Claudia Schmuckli to join Fine Arts Museums of San Francisco as Curator-in-Charge, Contemporary Art and Programming
Claudia Schmuckli, photo courtesy of dabfoto
SAN FRANCISCO (July 6, 2016)—The Fine Arts Museums of San Francisco are pleased to announce the appointment of Claudia Schmuckli as Curator-in-Charge, Contemporary Art and Programming. Ms. Schmuckli joins the Fine Arts Museums from the Blaffer Art Museum at the University of Houston, where she is Director and Chief Curator.
“I am excited that Claudia will join our team of extraordinary curators to augment our contemporary collection, programming and outreach,” states Max Hollein, Director, Fine Arts Museums of San Francisco. “Widening our contemporary perspective is among several priorities for the Museums. With our broad and diverse collections and multiple platforms for programmatic exchange—from exterior courtyards and major galleries to theater spaces—the de Young and Legion of Honor offer a wide range of possibilities for a unique contemporary program in the Bay Area. Given Claudia’s long experience in a variety of museum environments and her pioneering expertise in the contemporary field, she is a perfect match for the Fine Arts Museums of San Francisco.”
Schmuckli has been Director and Chief Curator of the Blaffer Art Museum since 2009, having joined the staff there in 2004 as Director of Public Relations and Membership and was appointed to Curator in 2006. At Blaffer, Schmuckli has forged a reputation as a pivotal figure in the presentation of contemporary art. Her notable projects include: Analia Saban (2016), Slavs and Tatars: Mirrors for Princes (2016), Teresa Hubbard and Alexander Birchler: Sound Speed Marker (2015), Candice Breitz: The Woods (2014), Tony Feher (2012), Gabriel Kuri: Nobody Needs to Know the Price of Your Saab (2010), Existed: Leonardo Drew (2009), Chantal Akerman: Moving Through Time and Space (2008), Amy Sillman: Suitors & Strangers (2007) and Urs Fischer: Mary Poppins (2006).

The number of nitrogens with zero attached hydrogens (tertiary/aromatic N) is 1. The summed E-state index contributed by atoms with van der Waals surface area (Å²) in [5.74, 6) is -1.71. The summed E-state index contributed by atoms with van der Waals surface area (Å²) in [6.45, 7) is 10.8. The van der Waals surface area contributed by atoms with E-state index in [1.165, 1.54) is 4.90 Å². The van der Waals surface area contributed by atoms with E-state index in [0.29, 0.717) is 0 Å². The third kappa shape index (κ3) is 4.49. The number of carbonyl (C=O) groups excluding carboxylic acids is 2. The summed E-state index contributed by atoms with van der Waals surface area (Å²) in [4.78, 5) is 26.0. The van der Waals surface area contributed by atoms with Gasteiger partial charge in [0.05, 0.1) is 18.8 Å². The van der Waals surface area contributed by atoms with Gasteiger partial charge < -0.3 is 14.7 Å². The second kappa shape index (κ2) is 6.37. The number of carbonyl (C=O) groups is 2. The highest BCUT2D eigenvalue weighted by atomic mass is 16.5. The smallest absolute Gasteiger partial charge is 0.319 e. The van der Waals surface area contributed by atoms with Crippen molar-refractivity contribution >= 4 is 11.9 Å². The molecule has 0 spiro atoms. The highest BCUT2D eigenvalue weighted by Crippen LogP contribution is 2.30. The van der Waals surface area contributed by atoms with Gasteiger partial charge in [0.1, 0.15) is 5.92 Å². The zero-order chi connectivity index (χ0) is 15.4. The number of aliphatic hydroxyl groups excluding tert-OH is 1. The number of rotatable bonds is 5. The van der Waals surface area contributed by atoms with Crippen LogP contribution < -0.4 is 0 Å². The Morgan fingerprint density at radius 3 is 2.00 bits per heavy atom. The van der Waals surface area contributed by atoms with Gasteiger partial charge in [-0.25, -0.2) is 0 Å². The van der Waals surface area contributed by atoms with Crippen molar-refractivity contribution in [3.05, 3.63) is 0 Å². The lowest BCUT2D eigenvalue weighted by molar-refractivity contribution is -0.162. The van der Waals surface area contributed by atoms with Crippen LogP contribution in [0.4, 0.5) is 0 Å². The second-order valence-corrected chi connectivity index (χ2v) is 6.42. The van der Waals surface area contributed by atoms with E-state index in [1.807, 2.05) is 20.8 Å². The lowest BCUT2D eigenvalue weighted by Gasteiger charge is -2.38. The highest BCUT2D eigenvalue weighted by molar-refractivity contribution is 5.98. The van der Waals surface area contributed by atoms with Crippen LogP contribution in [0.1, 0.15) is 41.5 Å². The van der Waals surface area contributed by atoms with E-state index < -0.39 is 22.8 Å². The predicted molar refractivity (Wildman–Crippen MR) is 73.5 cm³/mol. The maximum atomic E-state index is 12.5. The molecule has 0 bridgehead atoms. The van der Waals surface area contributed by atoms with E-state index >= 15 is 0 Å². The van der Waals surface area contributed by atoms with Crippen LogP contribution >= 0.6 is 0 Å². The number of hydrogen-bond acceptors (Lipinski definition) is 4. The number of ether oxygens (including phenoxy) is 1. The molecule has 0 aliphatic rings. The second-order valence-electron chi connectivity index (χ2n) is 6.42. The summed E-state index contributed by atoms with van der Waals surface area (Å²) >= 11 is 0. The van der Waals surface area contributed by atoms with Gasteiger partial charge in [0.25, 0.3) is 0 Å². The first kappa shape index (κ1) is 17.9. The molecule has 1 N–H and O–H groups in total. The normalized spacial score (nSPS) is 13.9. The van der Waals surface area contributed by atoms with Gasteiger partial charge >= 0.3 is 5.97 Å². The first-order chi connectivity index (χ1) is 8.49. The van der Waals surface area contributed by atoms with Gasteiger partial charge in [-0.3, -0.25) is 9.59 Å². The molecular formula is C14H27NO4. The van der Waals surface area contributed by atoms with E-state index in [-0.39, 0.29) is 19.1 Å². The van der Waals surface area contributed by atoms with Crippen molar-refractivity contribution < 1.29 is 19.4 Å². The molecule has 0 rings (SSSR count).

Prior to the Blaffer Art Museum, Ms. Schmuckli worked in New York as Assistant Curator at the Museum of Modern Art from 1999 through 2003 and as a Curatorial Assistant at the Solomon R. Guggenheim Museum from 1997 through 1999. She holds a Master of Arts degree in art history from the Ludwigs-Maximilians-Universität in Munich, Germany.
"I am thrilled to join Max Hollein and the excellent staff of the Fine Arts Museums of San Francisco at such a critical institutional juncture,” says Schmuckli. "The de Young and Legion of Honor are among the most renowned art institutions on the West Coast, with a long-standing reputation for showcasing art from the ancient to the contemporary. I look forward to building on that legacy, while implementing a new program of exhibitions and initiatives to activate the buildings and collections, shape the contemporary art discourse, and redefine the nature of public engagement throughout both museums.”
Ms. Schmuckli will begin her tenure on September 1, 2016.
About the Fine Arts Museums of San Francisco
The Fine Arts Museums of San Francisco, comprising the de Young in Golden Gate Park and the Legion of Honor in Lincoln Park, are the largest public arts institution in San Francisco.
The Legion of Honor was inspired by the French pavilion at San Francisco’s Panama-Pacific International Exposition of 1915 and, like that structure, was modeled after the neoclassical Palais de la Légion d’Honneur, in Paris. The museum, designed by George Applegarth, opened in 1924 on a bluff in Lincoln Park overlooking the Golden Gate. Its holdings span 4,000 years and include European painting, sculpture, and decorative arts; ancient art from the Mediterranean basin; and the largest collection of works on paper in the American West.
The de Young originated from the 1894 California Midwinter International Exposition in Golden Gate Park and was established as the Memorial Museum in 1895. It was later renamed in honor of Michael H. de Young, who spearheaded its creation. The present copper-clad landmark building, designed by Herzog and de Meuron, opened in October 2005. It holds the institution’s significant collections of American painting, sculpture, and decorative arts from the 17th to the 21st centuries; art from Africa, Oceania, and the Americas; costume and textile arts; and international modern and contemporary art.
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